First, this is a completely new concept and no-one yet knows how local planning authorities will deal with an application with so little information. Will they take a positive approach or will they be more inclined to issue a refusal because, for them, that seems the less risky option?

Second, getting permission in principle will not guarantee getting consent for the technical details. Gritty issues may still need to be dealt with, from managing flood risk and safeguarding protected wildlife, to achieving safe means of access and avoiding undue loss of privacy for neighbours.

Further government guidance is expected which will give applicants and local authorities greater certainty over how this new system should operate.

Permission in principle is not expected to replace applications for full and outline permission, or requests for pre-application advice. Far from it. It may prove to be a relative rarity. But there will be some cases where it will provide a better alternative and it is therefore a useful addition to the developer’s tool box, even if you find you only need to use it every once in a long while.

More information on permission in principle can be found on the following websites

Planning guidance from Ministry of Housing, Communities and Local Government

The regulations are to be found in the Town and Country Planning (Permission in Principle) (Amendment) Order 2017

Permission to land?’, an article by Jamie McKie at law firm Dentons, provides a legal overview.

 

 

Liverpool City Council to consult on emerging local plan

Liverpool City’s emerging local plan is about to reach a key stage with critical implications for developers and landowners in the City, especially those with an interest in securing permission for alternative uses for their property now or in the future.

The City are about to publish for a six week consultation period the submission draft local plan. This is the version of the plan as the Council would hope to adopt it. In fact, it is likely to be subject to further change. After the consultation it must be submitted for independent examination by a Planning Inspector, who will consider both the Plan and any objections to it. The Inspector is likely to recommend a modification to the Plan if he considers an objection is justified.

Those parts of the submission draft plan to which there are no (substantive) objections and which align closely with national planning policy are more likely to remain as they are. It is national planning policy that such parts can be given more weight than other parts of the emerging plan, when making decisions on applications for planning permission. Therefore, if there are no objections to a policy then the council will feel justified in using such a policy to refuse planning permission or to grant permission subject to controls they could not otherwise impose.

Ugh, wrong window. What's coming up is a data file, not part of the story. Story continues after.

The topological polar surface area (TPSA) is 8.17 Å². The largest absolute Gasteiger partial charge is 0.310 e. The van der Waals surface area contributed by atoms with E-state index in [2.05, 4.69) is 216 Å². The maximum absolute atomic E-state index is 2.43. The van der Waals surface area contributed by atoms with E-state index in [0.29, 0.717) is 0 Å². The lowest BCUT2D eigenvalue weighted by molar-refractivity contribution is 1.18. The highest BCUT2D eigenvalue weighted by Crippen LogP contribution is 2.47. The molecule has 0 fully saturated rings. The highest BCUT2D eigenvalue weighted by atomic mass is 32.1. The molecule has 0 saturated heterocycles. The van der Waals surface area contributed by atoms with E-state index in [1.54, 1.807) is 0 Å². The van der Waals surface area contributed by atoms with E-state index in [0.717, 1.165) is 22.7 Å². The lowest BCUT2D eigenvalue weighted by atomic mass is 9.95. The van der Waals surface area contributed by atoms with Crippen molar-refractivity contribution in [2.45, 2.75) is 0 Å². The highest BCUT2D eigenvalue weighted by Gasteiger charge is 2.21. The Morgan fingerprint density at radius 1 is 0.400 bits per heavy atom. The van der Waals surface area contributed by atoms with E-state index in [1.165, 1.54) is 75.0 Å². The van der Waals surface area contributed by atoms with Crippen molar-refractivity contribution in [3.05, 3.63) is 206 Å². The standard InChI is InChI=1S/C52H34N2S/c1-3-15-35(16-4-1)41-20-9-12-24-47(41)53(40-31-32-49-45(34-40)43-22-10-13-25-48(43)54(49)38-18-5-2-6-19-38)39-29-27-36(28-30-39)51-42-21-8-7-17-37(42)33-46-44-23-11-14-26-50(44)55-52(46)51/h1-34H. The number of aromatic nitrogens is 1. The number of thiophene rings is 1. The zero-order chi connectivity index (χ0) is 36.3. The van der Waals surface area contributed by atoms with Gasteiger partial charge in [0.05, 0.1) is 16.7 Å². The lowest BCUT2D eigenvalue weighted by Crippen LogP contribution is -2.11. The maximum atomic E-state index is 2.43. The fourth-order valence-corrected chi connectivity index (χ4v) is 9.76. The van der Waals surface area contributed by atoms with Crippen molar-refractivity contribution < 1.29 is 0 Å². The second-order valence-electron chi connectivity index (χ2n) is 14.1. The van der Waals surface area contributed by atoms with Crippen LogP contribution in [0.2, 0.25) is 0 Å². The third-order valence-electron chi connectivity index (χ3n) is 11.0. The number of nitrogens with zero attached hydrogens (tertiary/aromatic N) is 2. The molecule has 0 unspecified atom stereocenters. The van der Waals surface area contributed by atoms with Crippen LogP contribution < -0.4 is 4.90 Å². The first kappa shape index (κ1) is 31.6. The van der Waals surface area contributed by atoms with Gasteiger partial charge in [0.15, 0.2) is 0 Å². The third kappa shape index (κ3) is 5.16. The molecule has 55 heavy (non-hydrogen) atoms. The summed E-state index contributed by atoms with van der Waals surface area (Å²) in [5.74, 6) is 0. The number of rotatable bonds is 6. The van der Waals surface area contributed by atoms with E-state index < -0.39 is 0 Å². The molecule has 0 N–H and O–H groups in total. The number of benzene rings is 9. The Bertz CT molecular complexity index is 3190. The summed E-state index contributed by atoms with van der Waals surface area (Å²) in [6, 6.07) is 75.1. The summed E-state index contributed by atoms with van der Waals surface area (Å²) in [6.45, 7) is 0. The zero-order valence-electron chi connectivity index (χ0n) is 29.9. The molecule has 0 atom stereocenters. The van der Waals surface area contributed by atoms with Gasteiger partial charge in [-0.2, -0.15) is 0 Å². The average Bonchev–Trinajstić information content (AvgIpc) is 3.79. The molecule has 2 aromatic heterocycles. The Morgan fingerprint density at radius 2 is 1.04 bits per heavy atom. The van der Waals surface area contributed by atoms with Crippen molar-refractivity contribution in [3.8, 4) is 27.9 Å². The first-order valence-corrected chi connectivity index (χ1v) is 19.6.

For example, if the submission draft local plan continues to include a property in an area allocated for employment and if there are no objections to the relevant policy that does so, then the council are likely to feel they are in a stronger position to refuse any application for a non-conforming use, unless the application can meet any exception criteria the new policy may impose.

The consultation is both an opportunity to prevent or to tone down harmful policies and to promote sites for development in line with the aspirations of owners and developers.

If you are a landowner or developer whose investment may be affected by the emerging local plan then you need to consider now what you need to do to protect that investment. But it is not all bad news. The consultation may also be an opportunity to promote a site for a particular use or development.

The local plan consultation is scheduled to take place over February to March. The precise dates have yet to be formally announced. I do not expect they will vary significantly from the scheduled timetable. There is a strict deadline for the submission of comments. This is constrained by government regulations. Late material cannot be admitted. It may seem like a reasonable amount of time, especially as the consultation has not yet started, but it will go all too quickly.

St Helens delays new local plan

St Helens Council has announced it will not now publish its draft local plan until the summer of 2018.

The new plan will be the lead land use planning document for St Helens, once it is adopted. It will set out how much new development for housing, employment and retail will be needed in the Borough. It will also set out those policies against which individual planning applications for all types of development will be assessed.

The draft plan will be published for a final consultation before it is then sent to the Planning Inspectorate for independent examination. If it passes that then, depending on how long that process takes, the council may be in a position to adopt the plan in 2019.

The last version of the plan was the subject of a consultation exercise over last Christmas. Despite the timing more than 5,500 responses were submitted to the council from local residents, businesses and landowners. This alone will no doubt have generated a lot of work as the council reviews each and every one and considers whether and how to change the emerging plan in response, or why not to do so.